Between the voice and the man in black, i.e., the Marquis, a field of tension opens up. The figure of the witness (often single and distant in other works of Sokurov’s) thus doubles and establishes a dialectic that also allows room for anachronism, for the coexistence of the nobility of old with the visitors to the museum in the 21st century within one shot. Through its splitting of the figure of the witness, Russkii kovcheg reflects the mechanisms of the image as a “dialectics at a standstill” (“Dialektik im Stillstand”), that is to say, as a dialectic, visual, and thinking movement suspended in history, from which to think events. According to Benjamin, the dialectic image allows an interruptive stasis of the image over the continuity of time: “The concept of historical time forms an antithesis to the idea of a temporal continuum” (Benjamin 1991-1999: 407). Indeed, Sokurov’s cinematic explorations are often closely oriented toward Benjamin’s thought, especially as it appears in Über den Begriff der Geschichte / Theses on the Philosophy of History (1940), in which Benjamin refutes the academic historicism that turns the past into an inalterable substance.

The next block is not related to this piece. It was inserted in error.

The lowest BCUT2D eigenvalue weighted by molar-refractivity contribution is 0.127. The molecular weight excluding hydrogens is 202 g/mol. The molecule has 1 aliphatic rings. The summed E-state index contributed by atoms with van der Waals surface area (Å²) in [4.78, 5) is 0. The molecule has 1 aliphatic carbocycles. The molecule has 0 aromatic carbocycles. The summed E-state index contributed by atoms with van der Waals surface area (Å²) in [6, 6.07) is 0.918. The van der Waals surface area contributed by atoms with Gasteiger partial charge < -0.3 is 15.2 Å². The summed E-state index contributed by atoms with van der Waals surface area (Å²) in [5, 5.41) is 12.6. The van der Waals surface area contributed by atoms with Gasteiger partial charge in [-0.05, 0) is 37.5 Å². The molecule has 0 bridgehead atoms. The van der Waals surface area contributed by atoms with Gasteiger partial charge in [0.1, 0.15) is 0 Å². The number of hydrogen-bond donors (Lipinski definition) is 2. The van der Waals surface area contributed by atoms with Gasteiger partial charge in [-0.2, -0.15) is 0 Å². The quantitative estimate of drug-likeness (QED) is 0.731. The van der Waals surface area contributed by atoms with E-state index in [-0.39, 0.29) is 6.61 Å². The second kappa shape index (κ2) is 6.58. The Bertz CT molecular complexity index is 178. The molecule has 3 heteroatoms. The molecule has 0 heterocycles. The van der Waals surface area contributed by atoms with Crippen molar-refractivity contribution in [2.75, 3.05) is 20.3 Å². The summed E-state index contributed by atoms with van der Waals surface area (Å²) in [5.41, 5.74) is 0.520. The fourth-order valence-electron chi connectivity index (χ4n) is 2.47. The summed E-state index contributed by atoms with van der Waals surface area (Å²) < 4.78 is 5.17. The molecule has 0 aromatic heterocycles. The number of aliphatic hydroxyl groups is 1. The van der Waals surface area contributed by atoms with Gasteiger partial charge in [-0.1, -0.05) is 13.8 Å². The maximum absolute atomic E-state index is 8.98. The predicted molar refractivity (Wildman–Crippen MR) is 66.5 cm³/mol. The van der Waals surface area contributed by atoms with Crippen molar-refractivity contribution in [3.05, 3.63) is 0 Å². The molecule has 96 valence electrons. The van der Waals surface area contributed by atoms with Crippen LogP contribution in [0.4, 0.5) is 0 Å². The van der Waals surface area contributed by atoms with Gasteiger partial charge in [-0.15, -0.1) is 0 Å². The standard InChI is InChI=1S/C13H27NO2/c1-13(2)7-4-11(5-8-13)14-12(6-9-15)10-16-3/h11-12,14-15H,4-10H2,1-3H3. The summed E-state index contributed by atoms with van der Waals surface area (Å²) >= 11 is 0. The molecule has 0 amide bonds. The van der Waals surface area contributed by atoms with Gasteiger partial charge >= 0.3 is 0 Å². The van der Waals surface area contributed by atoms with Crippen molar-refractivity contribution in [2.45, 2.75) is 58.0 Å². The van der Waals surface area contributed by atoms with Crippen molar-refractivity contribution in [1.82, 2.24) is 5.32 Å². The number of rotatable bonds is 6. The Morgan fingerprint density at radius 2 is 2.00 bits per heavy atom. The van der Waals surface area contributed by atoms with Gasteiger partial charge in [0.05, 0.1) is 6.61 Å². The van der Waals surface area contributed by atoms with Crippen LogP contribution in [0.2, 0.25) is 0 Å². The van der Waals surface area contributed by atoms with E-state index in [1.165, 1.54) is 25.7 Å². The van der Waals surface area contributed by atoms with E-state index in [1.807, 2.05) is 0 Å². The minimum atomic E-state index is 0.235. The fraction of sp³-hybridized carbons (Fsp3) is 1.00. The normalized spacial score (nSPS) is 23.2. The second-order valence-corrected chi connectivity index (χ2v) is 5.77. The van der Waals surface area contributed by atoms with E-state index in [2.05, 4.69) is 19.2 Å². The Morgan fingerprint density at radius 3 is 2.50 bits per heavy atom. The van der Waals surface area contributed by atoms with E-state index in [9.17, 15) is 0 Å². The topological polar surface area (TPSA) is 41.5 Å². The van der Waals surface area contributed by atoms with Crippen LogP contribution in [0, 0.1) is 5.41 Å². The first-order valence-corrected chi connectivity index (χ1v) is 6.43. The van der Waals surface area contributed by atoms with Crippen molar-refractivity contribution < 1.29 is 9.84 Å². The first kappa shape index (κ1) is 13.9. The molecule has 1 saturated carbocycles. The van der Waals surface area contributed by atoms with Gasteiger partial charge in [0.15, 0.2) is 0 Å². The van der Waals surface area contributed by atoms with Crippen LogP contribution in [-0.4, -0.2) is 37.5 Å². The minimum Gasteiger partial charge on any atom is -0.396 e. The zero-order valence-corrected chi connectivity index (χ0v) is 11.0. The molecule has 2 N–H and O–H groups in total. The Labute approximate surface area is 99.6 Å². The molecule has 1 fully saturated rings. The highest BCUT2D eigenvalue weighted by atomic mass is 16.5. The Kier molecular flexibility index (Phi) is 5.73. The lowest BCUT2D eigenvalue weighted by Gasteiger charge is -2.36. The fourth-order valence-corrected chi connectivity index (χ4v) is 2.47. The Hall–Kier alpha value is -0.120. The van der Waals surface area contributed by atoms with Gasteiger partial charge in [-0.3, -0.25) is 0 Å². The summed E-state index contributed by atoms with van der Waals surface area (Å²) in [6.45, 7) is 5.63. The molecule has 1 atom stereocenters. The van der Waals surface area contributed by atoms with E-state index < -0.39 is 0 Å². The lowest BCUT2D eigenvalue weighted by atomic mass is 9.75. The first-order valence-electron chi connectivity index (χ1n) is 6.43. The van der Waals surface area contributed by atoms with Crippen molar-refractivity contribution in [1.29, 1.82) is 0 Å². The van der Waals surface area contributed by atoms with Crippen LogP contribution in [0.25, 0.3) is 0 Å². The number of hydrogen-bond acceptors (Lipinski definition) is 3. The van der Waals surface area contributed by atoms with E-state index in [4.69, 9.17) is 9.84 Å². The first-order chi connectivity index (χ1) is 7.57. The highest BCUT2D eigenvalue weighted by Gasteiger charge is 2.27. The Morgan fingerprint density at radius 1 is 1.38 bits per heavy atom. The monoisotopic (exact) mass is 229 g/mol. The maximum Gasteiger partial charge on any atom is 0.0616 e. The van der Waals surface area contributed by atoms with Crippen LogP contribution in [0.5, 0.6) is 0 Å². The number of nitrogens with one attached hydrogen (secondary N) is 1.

In the dialogue between the two witnesses and in the sequence wherein the man in black enters the throne room, the film is orchestrated around a gesture performed by the man in black: this is a gesture of silence that he directs at the camera (Fig.1) – and, consequently, at the voice-over and the spectator (while Nicholas I receives some Persian emissaries who apologise for the assassination of the Russian diplomatic delegation to Tehran). This gesture of calling for silence constitutes the man in black’s only decisive action, the only turning point in his wanderings through the Hermitage Museum. The nuance of difference between the two words used in Latin to refer to a witness, “testis” and “superstes”, is illuminating when we consider the space of representation where the gesture occurs: while “testis” comes from “terstis” and means the person who constitutes the third party in a litigation, “superstes” refers to the one who has experienced certain events in the first person and can give a full account of them, or otherwise is left mute and powerless due to the extreme nature of what he or she has seen. In the juxtaposition of the two figures time travellers – the man in black and the voice-over – there is an expression of the separation between “testis” and “superstes”.